A recruiter called her into his office and pulled out sheets to show her the cost to attend AIU – about $5,000 per quarter. Then he escorted her up the tree-lined sidewalk to the school's main building on Peachtree Road near Lenox Square. They rode the elevator to the third and fifth floors to view a few classrooms and to watch fashion students work on their projects. Jones was sold.</
Only two weeks after she toured the campus and called a lender to take out student loans, Jones went to the university's orientation and began classes. It didn't take her long, however, to second-guess her decision.</
She says some of her teachers taught by reading aloud from the textbook. They couldn't answer such basic questions as how to find models for a fashion show or how to plan a public-relations event. And for a final project, she says, every instructor required the same assignment: a report, PowerPoint presentation and poster-board display.</
Although Jones received her degree last month, she wonders whether she needs to go back to a different school to learn the basics of fashion marketing.</
"I taught myself everything I learned," she says. "I don't feel satisfied."</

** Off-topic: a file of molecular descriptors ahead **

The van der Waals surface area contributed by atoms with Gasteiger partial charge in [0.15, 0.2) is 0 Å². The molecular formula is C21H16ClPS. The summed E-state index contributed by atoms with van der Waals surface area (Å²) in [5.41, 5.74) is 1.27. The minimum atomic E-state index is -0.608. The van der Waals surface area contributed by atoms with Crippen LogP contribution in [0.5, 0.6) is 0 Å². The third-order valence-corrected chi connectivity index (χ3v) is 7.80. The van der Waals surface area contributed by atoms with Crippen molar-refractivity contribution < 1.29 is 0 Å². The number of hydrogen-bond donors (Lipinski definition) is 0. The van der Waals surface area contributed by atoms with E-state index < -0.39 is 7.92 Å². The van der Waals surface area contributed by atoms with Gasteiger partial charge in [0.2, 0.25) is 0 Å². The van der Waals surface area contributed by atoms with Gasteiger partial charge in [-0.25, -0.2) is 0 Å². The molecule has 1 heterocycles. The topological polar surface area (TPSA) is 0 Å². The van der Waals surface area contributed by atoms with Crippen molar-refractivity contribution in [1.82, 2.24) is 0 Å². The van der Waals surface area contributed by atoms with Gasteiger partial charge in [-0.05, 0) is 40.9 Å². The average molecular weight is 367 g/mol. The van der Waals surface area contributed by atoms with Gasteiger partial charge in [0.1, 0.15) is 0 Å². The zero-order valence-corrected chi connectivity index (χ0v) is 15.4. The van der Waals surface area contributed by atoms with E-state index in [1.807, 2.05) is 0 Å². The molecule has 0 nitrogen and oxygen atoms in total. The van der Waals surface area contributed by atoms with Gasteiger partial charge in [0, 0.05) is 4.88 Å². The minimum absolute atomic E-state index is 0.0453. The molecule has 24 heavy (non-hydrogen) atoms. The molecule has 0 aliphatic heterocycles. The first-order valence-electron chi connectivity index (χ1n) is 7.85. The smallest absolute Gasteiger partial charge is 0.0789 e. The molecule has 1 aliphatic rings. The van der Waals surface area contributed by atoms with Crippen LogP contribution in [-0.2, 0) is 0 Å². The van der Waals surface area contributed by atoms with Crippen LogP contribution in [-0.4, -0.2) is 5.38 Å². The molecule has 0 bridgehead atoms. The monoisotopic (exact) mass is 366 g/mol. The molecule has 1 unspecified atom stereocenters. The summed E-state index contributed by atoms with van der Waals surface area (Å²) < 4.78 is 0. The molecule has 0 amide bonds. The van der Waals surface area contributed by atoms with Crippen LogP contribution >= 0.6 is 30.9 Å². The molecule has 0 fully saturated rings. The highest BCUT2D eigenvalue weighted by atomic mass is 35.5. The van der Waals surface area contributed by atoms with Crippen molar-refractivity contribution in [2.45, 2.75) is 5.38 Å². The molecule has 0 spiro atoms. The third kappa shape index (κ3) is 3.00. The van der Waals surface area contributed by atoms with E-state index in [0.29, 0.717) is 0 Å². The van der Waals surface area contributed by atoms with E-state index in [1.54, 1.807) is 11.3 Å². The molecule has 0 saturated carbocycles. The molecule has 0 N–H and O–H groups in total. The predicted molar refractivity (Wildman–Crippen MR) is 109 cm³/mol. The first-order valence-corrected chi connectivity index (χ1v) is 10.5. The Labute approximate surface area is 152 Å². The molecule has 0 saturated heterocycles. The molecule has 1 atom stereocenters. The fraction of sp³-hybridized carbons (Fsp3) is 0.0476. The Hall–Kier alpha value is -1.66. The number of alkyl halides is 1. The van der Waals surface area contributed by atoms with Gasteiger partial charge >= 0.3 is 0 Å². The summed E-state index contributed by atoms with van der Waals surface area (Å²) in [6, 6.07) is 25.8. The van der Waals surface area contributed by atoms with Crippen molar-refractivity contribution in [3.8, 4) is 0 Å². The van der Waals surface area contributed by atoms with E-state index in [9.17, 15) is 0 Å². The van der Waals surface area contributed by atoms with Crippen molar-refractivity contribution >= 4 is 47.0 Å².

WHEN ATLANTA ENTREPRENEUR Steve Bostic bought the American College of Applied Arts in 1996, the institution primarily offered courses in fashion and interior design at four locations: Atlanta, Los Angeles, London and, of all places, Dubai. Former students say it was an intimate, creative environment that fostered learning.</
"There were one or two admissions people in a small office and only 15 students in the classroom," says Carey Hicks, a former fashion student at the college. "It was inviting."</
Bostic quickly added new educational tracks, increased class sizes and raised tuition. And he adopted a grander name: American InterContinental University. Bostic didn't respond to Creative Loafing's inquiries but, according to press reports, his company soon ran into financial problems.</